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The Dark Flame in Men: Breaking Down Episode 9 of ‘Succession’

On the day after a contentious presidential election, the Roy family and associates gather to finally lay Logan to rest

HBO/Ringer illustration

Television’s most miserable wealthy family is back for one final season of scheming, and The Ringer will be following their tragicomic power struggle every step of the way. Each week, we’ll break down the biggest developments, track who’s leading the literal line of succession, and catalog each episode’s most savage burns, best Cousin Greg–isms, and more. Let’s continue with Succession’s penultimate episode, “Church and State.”

Succession’s Line of Succession, Week 9

As Succession approaches the finish line, a couple of intriguing patterns have emerged. For starters, every episode of the fourth season has covered one sequential day—or at least as close as possible when accounting for travel to and from Norway—which has made the chaos enveloping the Roy family even more potent than usual. Second, the Roy siblings have basically been caught in a game of musical chairs when it comes to gaining a foothold over the Waystar Royco throne: Any time Roman, Kendall, or Shiv appears to have the upper hand, each squanders their momentum by the following episode.

By that logic, things did not bode well for Roman going into “Church and State.” Last week, Roman helped orchestrate ATN prematurely calling the election for the fascistic Republican nominee Jeryd Mencken, who can use the network’s (undeserved) credibility as a news organization to bolster his claim. As one of the key figures responsible for getting Mencken that much closer to the White House—and with Mencken offering to block GoJo from acquiring Waystar—Roman sure looked like he was in pole position to take over the company. (Kendall is still co-CEO, but Roman would wield much more power with the next POTUS in his corner.) Naturally, that also meant that Roman had two more episodes to squander the advantage he held over his siblings, and so he did.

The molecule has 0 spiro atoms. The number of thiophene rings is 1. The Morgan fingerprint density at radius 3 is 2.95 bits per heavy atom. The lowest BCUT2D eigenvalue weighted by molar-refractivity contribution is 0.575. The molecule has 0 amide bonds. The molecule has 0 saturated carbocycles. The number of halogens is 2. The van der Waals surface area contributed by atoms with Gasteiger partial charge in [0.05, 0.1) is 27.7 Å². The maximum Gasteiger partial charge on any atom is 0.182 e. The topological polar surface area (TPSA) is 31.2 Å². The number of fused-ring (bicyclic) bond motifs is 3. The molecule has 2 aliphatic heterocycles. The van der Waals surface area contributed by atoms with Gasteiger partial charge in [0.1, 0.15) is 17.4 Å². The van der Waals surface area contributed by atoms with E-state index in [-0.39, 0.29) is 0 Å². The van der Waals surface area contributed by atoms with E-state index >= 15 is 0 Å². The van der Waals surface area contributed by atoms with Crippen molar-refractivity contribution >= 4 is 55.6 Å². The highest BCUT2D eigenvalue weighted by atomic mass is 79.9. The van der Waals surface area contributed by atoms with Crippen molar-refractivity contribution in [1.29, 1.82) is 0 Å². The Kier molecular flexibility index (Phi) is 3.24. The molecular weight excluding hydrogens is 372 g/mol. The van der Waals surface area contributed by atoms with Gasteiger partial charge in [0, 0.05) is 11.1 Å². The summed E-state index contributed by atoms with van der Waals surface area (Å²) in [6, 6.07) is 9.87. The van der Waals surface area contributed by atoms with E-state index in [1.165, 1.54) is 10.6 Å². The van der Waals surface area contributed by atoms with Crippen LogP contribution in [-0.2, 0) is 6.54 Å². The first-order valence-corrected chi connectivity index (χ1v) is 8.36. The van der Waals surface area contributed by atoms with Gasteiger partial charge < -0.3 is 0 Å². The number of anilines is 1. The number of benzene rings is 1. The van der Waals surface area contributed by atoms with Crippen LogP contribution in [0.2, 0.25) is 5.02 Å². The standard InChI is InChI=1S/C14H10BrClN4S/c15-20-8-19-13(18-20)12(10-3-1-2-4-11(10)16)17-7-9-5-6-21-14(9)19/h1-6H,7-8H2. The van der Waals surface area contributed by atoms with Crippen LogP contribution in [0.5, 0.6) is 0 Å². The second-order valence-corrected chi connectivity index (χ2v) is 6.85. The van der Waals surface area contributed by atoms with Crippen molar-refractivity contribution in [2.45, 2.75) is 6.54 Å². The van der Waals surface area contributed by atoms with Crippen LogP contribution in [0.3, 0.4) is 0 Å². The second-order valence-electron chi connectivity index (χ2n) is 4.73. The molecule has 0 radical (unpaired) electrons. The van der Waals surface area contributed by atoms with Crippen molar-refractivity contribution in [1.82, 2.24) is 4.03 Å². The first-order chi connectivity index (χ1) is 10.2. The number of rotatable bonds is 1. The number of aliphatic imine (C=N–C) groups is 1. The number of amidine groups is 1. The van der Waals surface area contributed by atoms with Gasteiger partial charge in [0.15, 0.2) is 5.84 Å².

The centerpiece of “Church and State” is Logan’s funeral, which takes place the day after the controversial events of the election. (As we briefly see from an ATN chyron at the start of the episode, Democratic nominee Daniel Jimenez wants a court injunction to block the certification of the election results after absentee ballots were destroyed in Milwaukee. Meanwhile, there are massive protests taking place in major cities, including outside ATN’s Manhattan headquarters.) Roman is delivering Logan’s eulogy on behalf of all his siblings, which is even more daunting than it might sound: There’s a dizzying number of influential figures attending the funeral, including Mencken and GoJo founder Lukas Matsson. Then there’s Shiv, who’s once again on the offensive: She believes she can placate Mencken if Matsson agrees to install an American CEO at Waystar after buying the company. Unsurprisingly, Shiv nominates herself for the role. (She also advises Matsson to release GoJo’s faulty subscriber numbers in India since the news would be completely overshadowed by all the postelection pandemonium; the gambit seems to work.)

Business being one of the primary concerns at Logan’s funeral feels quite appropriate for the late media mogul, and Roman fails a crucial test on that front. Instead of making it through his eulogy, he collapses into a fit of tears—all that supposed “pre-grieving” proves useless at the most inopportune moment. Normally, you wouldn’t blame someone for being overcome with emotion at their parent’s funeral—who wouldn’t be?—but this is no ordinary funeral. Informally auditioning to a room full of money changers, Roman looks less like Logan’s potential successor than like an overwhelmed kid who misses his dad. Roman will find no sympathy from any of the attendees—showing any kind of vulnerability in front of these people is like bleeding in a pool filled with sharks. In fact, it’s revealed toward the end of the episode that someone secretly filmed Roman while he was breaking down, and the footage is circulating online.